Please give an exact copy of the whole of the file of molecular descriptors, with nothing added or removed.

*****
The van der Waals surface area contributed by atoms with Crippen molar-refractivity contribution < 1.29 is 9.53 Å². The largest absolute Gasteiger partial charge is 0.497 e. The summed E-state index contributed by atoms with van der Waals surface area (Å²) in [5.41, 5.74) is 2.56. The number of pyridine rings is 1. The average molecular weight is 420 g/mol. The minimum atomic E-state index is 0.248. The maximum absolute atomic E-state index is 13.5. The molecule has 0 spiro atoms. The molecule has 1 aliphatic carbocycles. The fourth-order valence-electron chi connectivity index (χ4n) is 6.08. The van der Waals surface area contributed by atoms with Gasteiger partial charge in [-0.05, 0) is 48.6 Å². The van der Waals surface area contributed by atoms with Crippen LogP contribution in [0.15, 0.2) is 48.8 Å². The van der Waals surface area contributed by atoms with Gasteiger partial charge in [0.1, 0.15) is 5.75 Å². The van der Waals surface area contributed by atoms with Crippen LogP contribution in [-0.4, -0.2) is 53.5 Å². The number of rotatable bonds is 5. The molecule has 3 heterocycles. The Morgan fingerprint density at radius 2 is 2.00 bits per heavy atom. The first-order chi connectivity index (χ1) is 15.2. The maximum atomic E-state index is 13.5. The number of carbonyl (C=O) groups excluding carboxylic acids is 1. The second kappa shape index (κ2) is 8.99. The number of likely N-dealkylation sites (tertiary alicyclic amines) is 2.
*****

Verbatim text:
The van der Waals surface area contributed by atoms with Crippen molar-refractivity contribution < 1.29 is 9.53 Å². The largest absolute Gasteiger partial charge is 0.497 e. The summed E-state index contributed by atoms with van der Waals surface area (Å²) in [5.41, 5.74) is 2.56. The number of pyridine rings is 1. The average molecular weight is 420 g/mol. The minimum atomic E-state index is 0.248. The maximum absolute atomic E-state index is 13.5. The molecule has 0 spiro atoms. The molecule has 1 aliphatic carbocycles. The fourth-order valence-electron chi connectivity index (χ4n) is 6.08. The van der Waals surface area contributed by atoms with Gasteiger partial charge in [-0.05, 0) is 48.6 Å². The van der Waals surface area contributed by atoms with Crippen LogP contribution in [0.15, 0.2) is 48.8 Å². The van der Waals surface area contributed by atoms with Gasteiger partial charge in [0.1, 0.15) is 5.75 Å². The van der Waals surface area contributed by atoms with Crippen LogP contribution in [-0.4, -0.2) is 53.5 Å². The number of rotatable bonds is 5. The molecule has 3 heterocycles. The Morgan fingerprint density at radius 2 is 2.00 bits per heavy atom. The first-order chi connectivity index (χ1) is 15.2. The maximum atomic E-state index is 13.5. The number of carbonyl (C=O) groups excluding carboxylic acids is 1. The second kappa shape index (κ2) is 8.99. The number of likely N-dealkylation sites (tertiary alicyclic amines) is 2.